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Clean as Lotus
December 1, 2009 19:16


Lotus leaf and petals

Recently researchers from all over the world started paying attention to the surfaces, which like lotus, show the ability to self-purification. Buddhists know about this lotus property for hundreds of years, since this flower symbolizes divine purity and innocence for followers of this religion.

Well, superhuman powers have nothing to do with this property of lotus – the thing is that lotus leaves have special structure. They are all covered with fanciful coarse papulas of various sizes – from micro- to nano-papulas. These papulas are in their turn covered with tiny filaments. If we place a drop of water on lotus leaf, it won’t be able to go between the papulas, because their surface is hydrophobic (water-repellent), and would lie on leaf’s surface like a fakir lies on nails. However, more often a drop easily slips off leaf’s surface, without wetting it, and takes all dirt with it.

Researchers from various countries of the world developed different approaches, which allow them to imitate coarse surface of the unusual flower’s leaves. There are several methods to create required surface “pattern”, and one of them is modern technique of nanolithography. But there is a problem: many materials, which can be structured by means of nanolithography, have hydrophilic (water-loving) surfaces, thus they cannot be directly used for lotus-effect. Moreover, in his case the combination of micro- and nano-relief will only increase wetting ability and drop adhesion.

How can we change properties of such a heterogeneous surface in order to make it fully hydrophobic? Many traditional techniques appear to be non-applicable due to complex interaction of bearing surface relief and wetting processes.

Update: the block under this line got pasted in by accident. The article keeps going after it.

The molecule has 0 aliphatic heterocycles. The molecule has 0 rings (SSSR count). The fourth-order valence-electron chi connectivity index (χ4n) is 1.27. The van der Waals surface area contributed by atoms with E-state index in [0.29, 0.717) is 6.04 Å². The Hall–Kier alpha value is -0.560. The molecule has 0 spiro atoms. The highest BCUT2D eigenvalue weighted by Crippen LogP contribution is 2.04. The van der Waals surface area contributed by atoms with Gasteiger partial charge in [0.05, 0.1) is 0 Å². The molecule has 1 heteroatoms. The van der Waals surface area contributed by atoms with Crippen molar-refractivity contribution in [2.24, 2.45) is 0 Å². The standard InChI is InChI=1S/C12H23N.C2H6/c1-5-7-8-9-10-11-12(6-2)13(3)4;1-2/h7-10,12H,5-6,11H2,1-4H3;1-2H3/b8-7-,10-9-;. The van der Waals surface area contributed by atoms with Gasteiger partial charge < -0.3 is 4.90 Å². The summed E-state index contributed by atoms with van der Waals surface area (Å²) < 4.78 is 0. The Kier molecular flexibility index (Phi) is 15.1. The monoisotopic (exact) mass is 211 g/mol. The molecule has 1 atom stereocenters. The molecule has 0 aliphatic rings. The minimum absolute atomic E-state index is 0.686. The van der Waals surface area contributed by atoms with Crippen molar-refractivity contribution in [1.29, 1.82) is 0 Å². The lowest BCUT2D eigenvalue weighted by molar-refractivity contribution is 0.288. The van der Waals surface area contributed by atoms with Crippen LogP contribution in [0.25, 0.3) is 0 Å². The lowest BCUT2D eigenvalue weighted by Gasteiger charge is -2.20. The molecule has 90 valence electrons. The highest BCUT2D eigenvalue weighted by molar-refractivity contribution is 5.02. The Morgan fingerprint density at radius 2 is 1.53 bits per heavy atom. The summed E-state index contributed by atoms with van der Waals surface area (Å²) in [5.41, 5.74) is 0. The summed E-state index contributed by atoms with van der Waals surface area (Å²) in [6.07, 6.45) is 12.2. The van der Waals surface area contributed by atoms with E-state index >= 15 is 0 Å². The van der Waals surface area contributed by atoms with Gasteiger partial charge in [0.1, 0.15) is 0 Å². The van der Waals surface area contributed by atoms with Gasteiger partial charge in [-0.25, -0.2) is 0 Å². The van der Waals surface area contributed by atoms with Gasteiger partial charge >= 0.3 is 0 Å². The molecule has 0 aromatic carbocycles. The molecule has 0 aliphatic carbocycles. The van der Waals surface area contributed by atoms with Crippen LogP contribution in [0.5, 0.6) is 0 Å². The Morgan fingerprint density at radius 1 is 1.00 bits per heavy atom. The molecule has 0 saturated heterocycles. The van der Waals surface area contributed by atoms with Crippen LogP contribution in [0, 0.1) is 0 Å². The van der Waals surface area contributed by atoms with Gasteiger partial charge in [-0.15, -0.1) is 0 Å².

Russian scientists from the physics faculty of Moscow State University and Nesmeyanov Institute of Organoelemental Compounds applied a combination of two techniques and suggested an elegant solution to the burning problem of modern science. The scientists used the hydrofobization technique by means of supercritical carbon dioxide – a compound, which is stable under high temperatures and pressures. Under extreme conditions the carbon dioxide looks like liquid, but it is not. For supercritical carbon dioxide there’s not such a problem and wetting. This substance gets between “papulas” of a surface, treated with nanolithography, as deep as it is required, dissolving many other substances and delivering them uniformly to all surface irregularities. In normal conditions carbon dioxide is a gas, and it escapes, when hydrofobization process is over, leaving the surface modified.

As a hydrofobization agent researchers used ultrafine Teflon (polytetrafluoroethylene), which is perfectly dissolved by supercritical carbon dioxide. Researchers showed than the combination of two techniques provides a long-term stability of super-hydrophobic properties of new surfaces, w which strongly resemble lotus leaf.

Can we use these materials in our everyday life? Why not? May be we cannot get self-purifying clothes, but we can make materials for household appliances, which need clean surfaces.

Source: Science News

Kizilova Anna


Tags: Moscow State University     

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